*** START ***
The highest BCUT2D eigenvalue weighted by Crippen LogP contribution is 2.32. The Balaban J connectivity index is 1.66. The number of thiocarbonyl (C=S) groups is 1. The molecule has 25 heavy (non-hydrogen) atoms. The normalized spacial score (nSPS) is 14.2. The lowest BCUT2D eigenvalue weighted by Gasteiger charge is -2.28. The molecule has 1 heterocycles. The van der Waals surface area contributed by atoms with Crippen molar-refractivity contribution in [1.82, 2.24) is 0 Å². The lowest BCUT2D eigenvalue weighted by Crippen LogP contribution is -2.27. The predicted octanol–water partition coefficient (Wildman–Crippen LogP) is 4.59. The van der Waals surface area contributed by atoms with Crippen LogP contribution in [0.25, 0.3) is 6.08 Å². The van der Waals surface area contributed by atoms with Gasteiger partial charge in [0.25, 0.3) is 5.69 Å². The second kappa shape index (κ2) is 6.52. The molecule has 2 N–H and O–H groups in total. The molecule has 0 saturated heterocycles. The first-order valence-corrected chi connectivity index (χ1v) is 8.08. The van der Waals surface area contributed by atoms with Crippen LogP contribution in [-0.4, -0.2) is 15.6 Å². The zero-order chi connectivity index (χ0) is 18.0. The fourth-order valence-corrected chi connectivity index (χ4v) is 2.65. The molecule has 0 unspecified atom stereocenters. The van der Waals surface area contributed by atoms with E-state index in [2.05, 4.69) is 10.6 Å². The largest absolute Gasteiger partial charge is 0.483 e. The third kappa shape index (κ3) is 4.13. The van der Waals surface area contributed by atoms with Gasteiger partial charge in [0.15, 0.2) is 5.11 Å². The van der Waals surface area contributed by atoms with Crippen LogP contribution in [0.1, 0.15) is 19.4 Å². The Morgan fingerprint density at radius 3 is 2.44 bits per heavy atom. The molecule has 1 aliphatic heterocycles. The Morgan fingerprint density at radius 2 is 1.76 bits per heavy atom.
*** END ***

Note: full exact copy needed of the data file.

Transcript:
The highest BCUT2D eigenvalue weighted by Crippen LogP contribution is 2.32. The Balaban J connectivity index is 1.66. The number of thiocarbonyl (C=S) groups is 1. The molecule has 25 heavy (non-hydrogen) atoms. The normalized spacial score (nSPS) is 14.2. The lowest BCUT2D eigenvalue weighted by Gasteiger charge is -2.28. The molecule has 1 heterocycles. The van der Waals surface area contributed by atoms with Crippen molar-refractivity contribution in [1.82, 2.24) is 0 Å². The lowest BCUT2D eigenvalue weighted by Crippen LogP contribution is -2.27. The predicted octanol–water partition coefficient (Wildman–Crippen LogP) is 4.59. The van der Waals surface area contributed by atoms with Crippen LogP contribution in [0.25, 0.3) is 6.08 Å². The van der Waals surface area contributed by atoms with Gasteiger partial charge in [0.25, 0.3) is 5.69 Å². The second kappa shape index (κ2) is 6.52. The molecule has 2 N–H and O–H groups in total. The molecule has 0 saturated heterocycles. The first-order valence-corrected chi connectivity index (χ1v) is 8.08. The van der Waals surface area contributed by atoms with Crippen LogP contribution in [-0.4, -0.2) is 15.6 Å². The zero-order chi connectivity index (χ0) is 18.0. The fourth-order valence-corrected chi connectivity index (χ4v) is 2.65. The molecule has 0 unspecified atom stereocenters. The van der Waals surface area contributed by atoms with E-state index in [2.05, 4.69) is 10.6 Å². The largest absolute Gasteiger partial charge is 0.483 e. The third kappa shape index (κ3) is 4.13. The van der Waals surface area contributed by atoms with Gasteiger partial charge in [0.15, 0.2) is 5.11 Å². The van der Waals surface area contributed by atoms with Crippen LogP contribution in [0.1, 0.15) is 19.4 Å². The Morgan fingerprint density at radius 3 is 2.44 bits per heavy atom. The molecule has 1 aliphatic heterocycles. The Morgan fingerprint density at radius 2 is 1.76 bits per heavy atom.